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Opera Company’s ‘Orphée et Eurydice’ (1st review)BY: AJ Sabatini 06.19.2010
The Opera Company of Philadelphia’s Orphée et Eurydice, with its orchestra and 26-member chorus, along with dance by choreographer Amanda Miller, is a tightly-wound and satisfying production, albeit with a few strings attached.
Orphée et Eurydice. Opera by Christof Willibald Gluck (Hector Berlioz adaptation) directed by Robert B. Driver; Corrado Rovaris, conductor. In French with English supertitles. Opera Company of Philadelphia production through June 25, 2010 at Perelman Theater, Kimmel Center, Broad and Spruce Sts. (215) 732-8400 or www.operaphila.org.
Timeless myth, psychological puzzleAJ SABATINI
From 2005 to 2007, I lived with Orpheus and Eurydice and dozens of versions of their complicated story as it appears in poetry, dance, music, painting, theater, film and opera. My years with the lyre playing Orpheus, the all too silent Eurydice, resulted from a collaboration with composer William Duckworth and the webmedia artist Nora Farrell.
The plan was to acknowledge the 400th anniversary of what is considered the first European opera: Claudio Monteverdi’s Orfeo, Favola in musica, which premiered in Mantua, Italy on February 24, 1607. We performed three versions –as a 26-part on-line podcast, as a day-long outdoor procession with a hundred performers, and in a theater as Orpheus: The Myth Retold, on February 24, 2007.
As with all myths, Orpheus and Eurydice weaves together several themes, among them love and loss, love and misunderstanding, the power of music, the loneliness of the true artist, a journey into the underworld, stupid gods, impulsiveness vs. control, earth/air/fire/water, the lives of the dead, singing, and long walks in wild landscapes. Choose a century, culture or ideology and Orpheus can be about a heroic lover facing death, or how music is a both a blessing and a curse. Hadestown, a recent folk opera version by Anais Mitchell, is “set in a post-apocalyptic American depression era” and ruminates, in part, on love, music and making money. .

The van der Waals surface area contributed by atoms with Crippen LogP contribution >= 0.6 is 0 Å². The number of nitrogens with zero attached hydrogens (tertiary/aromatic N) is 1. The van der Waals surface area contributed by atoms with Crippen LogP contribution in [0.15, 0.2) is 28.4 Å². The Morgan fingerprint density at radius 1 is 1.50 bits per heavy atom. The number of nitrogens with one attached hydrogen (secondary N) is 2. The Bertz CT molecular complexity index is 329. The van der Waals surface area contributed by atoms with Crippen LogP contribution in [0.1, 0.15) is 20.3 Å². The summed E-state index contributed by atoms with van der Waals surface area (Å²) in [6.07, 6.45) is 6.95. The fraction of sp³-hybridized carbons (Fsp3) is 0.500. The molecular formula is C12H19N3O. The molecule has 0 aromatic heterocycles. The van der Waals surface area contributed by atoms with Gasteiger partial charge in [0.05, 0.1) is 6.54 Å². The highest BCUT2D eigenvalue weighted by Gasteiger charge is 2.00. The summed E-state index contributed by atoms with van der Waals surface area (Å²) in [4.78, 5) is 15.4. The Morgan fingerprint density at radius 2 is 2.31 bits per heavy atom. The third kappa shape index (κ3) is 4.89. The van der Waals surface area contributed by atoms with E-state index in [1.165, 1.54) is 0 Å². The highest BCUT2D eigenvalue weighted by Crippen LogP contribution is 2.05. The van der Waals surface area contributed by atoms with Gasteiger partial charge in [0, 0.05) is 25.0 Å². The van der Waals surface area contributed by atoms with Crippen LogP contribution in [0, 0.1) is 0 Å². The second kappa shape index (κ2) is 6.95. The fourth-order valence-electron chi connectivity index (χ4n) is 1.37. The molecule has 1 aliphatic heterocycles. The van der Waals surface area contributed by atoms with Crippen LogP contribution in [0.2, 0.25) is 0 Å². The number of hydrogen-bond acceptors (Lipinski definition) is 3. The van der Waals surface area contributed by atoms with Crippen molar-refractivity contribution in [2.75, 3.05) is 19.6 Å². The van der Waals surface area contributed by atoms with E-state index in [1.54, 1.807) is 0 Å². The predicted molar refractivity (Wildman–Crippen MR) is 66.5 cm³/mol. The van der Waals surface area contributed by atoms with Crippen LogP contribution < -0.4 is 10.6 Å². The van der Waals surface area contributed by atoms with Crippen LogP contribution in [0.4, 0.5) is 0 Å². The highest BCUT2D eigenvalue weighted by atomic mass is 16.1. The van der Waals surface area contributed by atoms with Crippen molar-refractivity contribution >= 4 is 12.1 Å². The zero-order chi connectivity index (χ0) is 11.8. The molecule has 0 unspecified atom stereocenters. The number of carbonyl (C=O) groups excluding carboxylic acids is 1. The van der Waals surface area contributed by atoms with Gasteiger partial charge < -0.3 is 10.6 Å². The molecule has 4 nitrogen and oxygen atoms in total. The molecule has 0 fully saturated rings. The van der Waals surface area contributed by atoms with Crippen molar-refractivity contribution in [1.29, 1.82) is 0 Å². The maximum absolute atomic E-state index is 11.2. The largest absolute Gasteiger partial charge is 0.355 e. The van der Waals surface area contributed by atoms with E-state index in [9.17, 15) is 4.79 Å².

From castrato to female
I was reminded of all this Thursday night after attending the Opera Company of Philadelphia’s staging of the 90-minute Gluck/ Berlioz Orphée et Eurydice at the Perelman Theater. Gluck composed versions of Orpheus in 1762 and 1774 (with a libretto by Calzabigi), which were then revised by Berlioz in 1859. Berlioz altered the orchestration, added instruments and changed Orpheus from a male voice (originally a castrato) to a female voice— usually a contralto, or, in this production, the cool and incisive singing of mezzo-soprano Ruxandra Donose.
Gluck’s innovation— his gift to future operas— was to raise the ante on the entertainment of his day by writing poignant music for the key psychological moments in the drama. This occurs most notably in the last act, when Orpheus must persuade Eurydice to follow him back from the underworld. This scene is starkly staged under subtle lighting, with the slender, sharp-featured Donose and the golden-haired soprano Maureen McKay convincingly sustaining the lovers’ tense exchanges and understandable fear and confusion.
Eurydice insists to the point of demanding that Orpheus turn around and face her, while he knows the consequences if he does. In Gluck’s version, Orpheus is instructed not to tell Eurydice why he cannot look at her. In other versions, which add to the tortuous complexity of the myth and the pleasure of witnessing it, Orpheus walks in silence and Eurydice follows him through the darkness to the light.
For audiences, the suspense builds and the questions multiply: What is she thinking? When will he turn to look at her? Where? And, ultimately, knowing what will happen, why does he turn around?
Limitations of good music
Without doubt, Gluck/Berlioz’s sponsors and audiences didn’t want to think that much about the existential predicament of Orpheus and Eurydice. Nor did they likely want to be bothered with the myth’s implicit critique, which suggests that making extraordinary music might allow one to visit the land of the dead but doesn’t guarantee love, happiness or success. Orpheus, a singer and a lyre player, comes to realize that his artistic gift comes with strings attached.
Leaving such nuances for later generations to unravel, Gluck/Berlioz adhered to the opera seria conventions of their times (read: paid the bills) and included several ballet sections, a chorus and a palliative finale thanking the gods (read: patrons)— for what, I’m not sure.
The gift presented by the Opera Company of Philadelphia, with its Orchestra and 26-member chorus, along with dance by choreographer Amanda Miller, is a tightly wound and satisfying production, with a few strings attached.
As if conceding the seriousness of the work, and to underscore its psychological intensity, the set is a grey trapezoidal box, bare as a warehouse. A rectangle of light on the stage floor frames the portal to the underworld and, flushes of light— either crayoned bright or muted— tint the mood throughout the performance.
This spare setting doesn’t always serve the opera’s variable demands. Since the Perelman stage isn’t large, when the black costumed chorus of mourners surrounds Orpheus, or when they all gather to romp in the Elysian Fields, led by three couples in enchanting period-like dances, it looks like there is too much ado doing.
But soon enough, such 18th-Century silliness gives way to the deeper and darker entanglements among the characters, principally Orpheus, who seems forever fated to be bound to our attempts to comprehend and relate what happened to him. And why.♦
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